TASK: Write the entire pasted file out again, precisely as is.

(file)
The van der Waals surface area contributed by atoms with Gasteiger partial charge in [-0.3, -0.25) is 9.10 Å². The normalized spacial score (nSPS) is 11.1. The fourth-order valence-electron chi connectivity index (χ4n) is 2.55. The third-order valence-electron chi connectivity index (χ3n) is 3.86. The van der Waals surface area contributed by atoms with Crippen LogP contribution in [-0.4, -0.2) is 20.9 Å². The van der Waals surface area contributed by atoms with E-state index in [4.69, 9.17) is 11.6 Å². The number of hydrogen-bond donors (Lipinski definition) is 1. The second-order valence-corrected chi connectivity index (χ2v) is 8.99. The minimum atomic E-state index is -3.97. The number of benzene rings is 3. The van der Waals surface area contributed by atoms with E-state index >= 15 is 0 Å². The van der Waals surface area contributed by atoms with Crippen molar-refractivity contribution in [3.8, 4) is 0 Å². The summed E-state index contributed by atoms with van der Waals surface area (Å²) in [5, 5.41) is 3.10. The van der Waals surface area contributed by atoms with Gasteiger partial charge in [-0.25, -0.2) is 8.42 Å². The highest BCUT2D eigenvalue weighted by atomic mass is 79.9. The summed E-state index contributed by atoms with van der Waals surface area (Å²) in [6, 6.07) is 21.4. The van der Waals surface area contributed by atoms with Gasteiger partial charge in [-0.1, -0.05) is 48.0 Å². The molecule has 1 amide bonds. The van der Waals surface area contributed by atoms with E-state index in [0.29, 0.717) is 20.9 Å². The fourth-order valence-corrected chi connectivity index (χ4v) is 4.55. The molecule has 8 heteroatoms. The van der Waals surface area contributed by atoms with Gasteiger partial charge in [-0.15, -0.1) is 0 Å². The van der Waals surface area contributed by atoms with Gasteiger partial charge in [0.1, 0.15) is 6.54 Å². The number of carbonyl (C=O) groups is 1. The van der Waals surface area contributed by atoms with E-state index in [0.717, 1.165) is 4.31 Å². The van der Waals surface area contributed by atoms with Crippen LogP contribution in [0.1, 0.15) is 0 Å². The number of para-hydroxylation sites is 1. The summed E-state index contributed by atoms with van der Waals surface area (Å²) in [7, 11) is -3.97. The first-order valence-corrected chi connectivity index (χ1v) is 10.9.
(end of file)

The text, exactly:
The van der Waals surface area contributed by atoms with Gasteiger partial charge in [-0.3, -0.25) is 9.10 Å². The normalized spacial score (nSPS) is 11.1. The fourth-order valence-electron chi connectivity index (χ4n) is 2.55. The third-order valence-electron chi connectivity index (χ3n) is 3.86. The van der Waals surface area contributed by atoms with Crippen LogP contribution in [-0.4, -0.2) is 20.9 Å². The van der Waals surface area contributed by atoms with E-state index in [4.69, 9.17) is 11.6 Å². The number of hydrogen-bond donors (Lipinski definition) is 1. The second-order valence-corrected chi connectivity index (χ2v) is 8.99. The minimum atomic E-state index is -3.97. The number of benzene rings is 3. The van der Waals surface area contributed by atoms with E-state index >= 15 is 0 Å². The van der Waals surface area contributed by atoms with Crippen molar-refractivity contribution in [3.8, 4) is 0 Å². The summed E-state index contributed by atoms with van der Waals surface area (Å²) in [5, 5.41) is 3.10. The van der Waals surface area contributed by atoms with Gasteiger partial charge in [-0.25, -0.2) is 8.42 Å². The highest BCUT2D eigenvalue weighted by atomic mass is 79.9. The summed E-state index contributed by atoms with van der Waals surface area (Å²) in [6, 6.07) is 21.4. The van der Waals surface area contributed by atoms with Gasteiger partial charge in [-0.1, -0.05) is 48.0 Å². The molecule has 1 amide bonds. The van der Waals surface area contributed by atoms with E-state index in [0.29, 0.717) is 20.9 Å². The fourth-order valence-corrected chi connectivity index (χ4v) is 4.55. The molecule has 8 heteroatoms. The van der Waals surface area contributed by atoms with Gasteiger partial charge in [-0.15, -0.1) is 0 Å². The van der Waals surface area contributed by atoms with Gasteiger partial charge in [0.1, 0.15) is 6.54 Å². The number of carbonyl (C=O) groups is 1. The van der Waals surface area contributed by atoms with E-state index in [0.717, 1.165) is 4.31 Å². The van der Waals surface area contributed by atoms with Crippen LogP contribution in [0.1, 0.15) is 0 Å². The number of para-hydroxylation sites is 1. The summed E-state index contributed by atoms with van der Waals surface area (Å²) in [7, 11) is -3.97. The first-order valence-corrected chi connectivity index (χ1v) is 10.9.